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Steadfast Community Advocate Says Water, Streams Affects All of Sandy Springs

Sandy Springs resident Patty Berkovitz is one of a few citizens who attend regular city meetings. To show up and speak up makes a difference, she said.

 

Small crowds usually attend city meetings. Patty Berkovitz is a well-known face at many of them, advocating for the environment and Sandy Springs’ streams.

She has lived in Sandy Springs since 1964 when her parents built the family home. Changes over the years in the stream behind the property helped birth her passion for the environment. It increased as she learned more from her late husband, a river environment expert.

“I have horses in the back and we kept losing fences as the creek kept getting bigger and bigger,” Berkovitz told Patch. “I kept asking questions about what kept making the creek get so big.”

When people buy lots with streams on them, Berkovitz says they are becoming “stewards of the waters of the State of Georgia.”

For years she attended Fulton County meetings on planned stormwater utility projects, where her education on the environment really took shape.

During Sandy Springs' journey to cityhood, Berkovitz served on the Public Works Task Force and the Comprehensive Land Use Committee. She is currently, director of District 6 in the Sandy Springs Council of Neighborhoods.

Q: Why is the environment so important to you?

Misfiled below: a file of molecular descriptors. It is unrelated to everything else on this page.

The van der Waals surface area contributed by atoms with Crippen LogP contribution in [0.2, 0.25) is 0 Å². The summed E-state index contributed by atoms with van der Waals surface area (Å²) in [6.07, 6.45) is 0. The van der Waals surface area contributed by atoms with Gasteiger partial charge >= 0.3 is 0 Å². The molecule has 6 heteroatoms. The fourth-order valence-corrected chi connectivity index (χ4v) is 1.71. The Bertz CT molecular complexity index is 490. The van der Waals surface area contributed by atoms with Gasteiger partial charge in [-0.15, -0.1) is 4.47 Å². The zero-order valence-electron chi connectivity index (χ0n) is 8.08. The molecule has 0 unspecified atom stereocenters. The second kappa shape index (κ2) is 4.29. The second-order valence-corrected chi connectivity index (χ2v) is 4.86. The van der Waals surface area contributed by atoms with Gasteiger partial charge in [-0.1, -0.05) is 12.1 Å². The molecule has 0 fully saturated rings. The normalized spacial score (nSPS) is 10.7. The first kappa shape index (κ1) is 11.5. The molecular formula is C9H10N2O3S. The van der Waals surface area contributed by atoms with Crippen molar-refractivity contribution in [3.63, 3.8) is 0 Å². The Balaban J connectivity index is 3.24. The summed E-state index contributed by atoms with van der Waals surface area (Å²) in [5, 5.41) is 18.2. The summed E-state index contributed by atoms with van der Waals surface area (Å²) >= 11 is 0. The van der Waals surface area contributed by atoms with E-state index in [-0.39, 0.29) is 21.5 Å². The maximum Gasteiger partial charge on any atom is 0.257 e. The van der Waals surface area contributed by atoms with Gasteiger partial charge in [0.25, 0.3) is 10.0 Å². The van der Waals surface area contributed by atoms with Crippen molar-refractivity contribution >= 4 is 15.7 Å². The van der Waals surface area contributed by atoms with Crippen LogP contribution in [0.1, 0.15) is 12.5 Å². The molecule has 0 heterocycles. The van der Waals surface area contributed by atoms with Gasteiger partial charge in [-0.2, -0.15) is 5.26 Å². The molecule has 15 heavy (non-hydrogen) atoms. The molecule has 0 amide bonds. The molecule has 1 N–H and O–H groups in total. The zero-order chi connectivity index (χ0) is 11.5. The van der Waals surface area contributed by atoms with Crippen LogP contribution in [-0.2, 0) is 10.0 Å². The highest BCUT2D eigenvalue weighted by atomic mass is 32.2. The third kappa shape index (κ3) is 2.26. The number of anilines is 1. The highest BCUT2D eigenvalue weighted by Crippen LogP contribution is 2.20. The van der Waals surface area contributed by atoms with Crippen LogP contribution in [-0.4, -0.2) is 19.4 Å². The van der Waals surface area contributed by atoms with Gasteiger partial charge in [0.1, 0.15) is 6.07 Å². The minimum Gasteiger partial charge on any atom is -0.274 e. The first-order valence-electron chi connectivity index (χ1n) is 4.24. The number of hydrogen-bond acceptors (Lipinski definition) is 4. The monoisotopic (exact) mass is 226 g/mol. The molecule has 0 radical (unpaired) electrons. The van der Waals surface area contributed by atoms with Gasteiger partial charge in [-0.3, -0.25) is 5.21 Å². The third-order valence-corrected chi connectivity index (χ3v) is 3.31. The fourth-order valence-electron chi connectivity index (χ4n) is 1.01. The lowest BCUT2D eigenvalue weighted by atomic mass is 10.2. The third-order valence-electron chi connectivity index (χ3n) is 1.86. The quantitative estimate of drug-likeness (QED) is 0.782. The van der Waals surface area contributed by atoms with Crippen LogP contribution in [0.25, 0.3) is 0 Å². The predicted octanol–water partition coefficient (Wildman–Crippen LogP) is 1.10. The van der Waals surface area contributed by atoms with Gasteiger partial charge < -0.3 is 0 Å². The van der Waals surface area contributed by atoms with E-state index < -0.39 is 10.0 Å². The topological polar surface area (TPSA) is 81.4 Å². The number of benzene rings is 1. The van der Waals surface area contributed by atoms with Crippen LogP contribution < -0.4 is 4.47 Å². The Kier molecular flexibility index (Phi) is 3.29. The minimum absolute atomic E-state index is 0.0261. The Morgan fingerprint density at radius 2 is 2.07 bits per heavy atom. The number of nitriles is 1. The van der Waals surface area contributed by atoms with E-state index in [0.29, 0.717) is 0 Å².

A: Water affects everything...It is essential to life, not just ours but the whole of life, trees, wildlife the whole chain of life. It also, in many ways, affects many of the functions of a city all the way from zoning, planning, variances, road projects, code enforcement, river protection and all that is involved in how a community develops. That is why you will see myself and others from the Watershed Alliance at so many different city forums and also why we are so vocal. 

Q: What steps would you like to see the City of Sandy Springs take in addressing the stormwater problem?

A: I would like for the new development of the downtown city center to get as much stormwater back into the ground as possible. And to encourage the city to incorporate newer methods instead of going to old fallback positions such as dumping gutters into the streams and into the streets.

Q: Would you like to see more people turn out for city meetings, such as City Council and Planning Commission meetings?

A: I would like to see more people get involved. I believe one of the gifts of our being the City of Sandy Springs is that we should all be participating...Even when it seems you are not heard or that everyone is tired of hearing the same old thing, that's what advocates do, until something changes.

[Berkovitz said more citizens attended meetings in the past.]

...We encourage and invite others to learn more and to participate, participate, participate.

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